The large scope of recent healthcare data breaches means it's not just providers and care centers that have to protect themselves. HR departments and other sections of companies that handle health insurance data need to know the proper way to protect their employees' important information.
An article for Workforce recently looked at the role HR departments play to prevent sensitive personal data from being leaked and posing a threat. While there has been no official date given for the next HIPAA compliance audit rounds, the penalties of possible HIPAA violations are high, as can be seen in recent cases involving hospital and insurance companies.
One major development that could affect health insurance processes in all workplaces, recently chronicled by the New York Times, comes after a newly signed law that will remove Social Security numbers from Medicare cards. General concern about the overexposure of Social Security numbers has existed for years, and President Obama specifically asked for $50 million in his budget for next year to be dedicated to this purpose.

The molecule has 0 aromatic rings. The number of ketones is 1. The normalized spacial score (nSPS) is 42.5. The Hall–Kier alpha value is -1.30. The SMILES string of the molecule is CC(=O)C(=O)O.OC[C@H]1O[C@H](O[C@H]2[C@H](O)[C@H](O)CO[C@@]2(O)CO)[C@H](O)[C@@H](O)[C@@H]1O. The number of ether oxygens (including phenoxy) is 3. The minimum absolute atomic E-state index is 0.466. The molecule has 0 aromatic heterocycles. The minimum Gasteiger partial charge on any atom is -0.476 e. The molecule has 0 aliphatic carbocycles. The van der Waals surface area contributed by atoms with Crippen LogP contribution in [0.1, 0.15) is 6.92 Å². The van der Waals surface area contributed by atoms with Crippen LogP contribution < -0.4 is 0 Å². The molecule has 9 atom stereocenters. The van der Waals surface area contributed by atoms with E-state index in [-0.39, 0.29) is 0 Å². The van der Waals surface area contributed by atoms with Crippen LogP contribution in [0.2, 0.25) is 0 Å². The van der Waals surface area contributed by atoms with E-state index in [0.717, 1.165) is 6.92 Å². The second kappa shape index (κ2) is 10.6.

The Times quoted former Social Security claims representative Ann Rossie, who emphasized the importance of keeping identities protected through a more guarded approach to these numbers.
"Changing to another number will be a humongous job," she said. "But Medicare needs to recognize the terrible impact on anybody whose identity is stolen. It destroys your self-esteem, and it can take years to re-establish your identity and credit."
All entities that handle health-related data need to be mindful of HIPAA violations and look out for professionals who might be able to help create a plan for better and safer processes. In addition to strategy and planning, consultants can perform auditing services to ensure that an entity meets compliance requirements under the HIPAA privacy rule.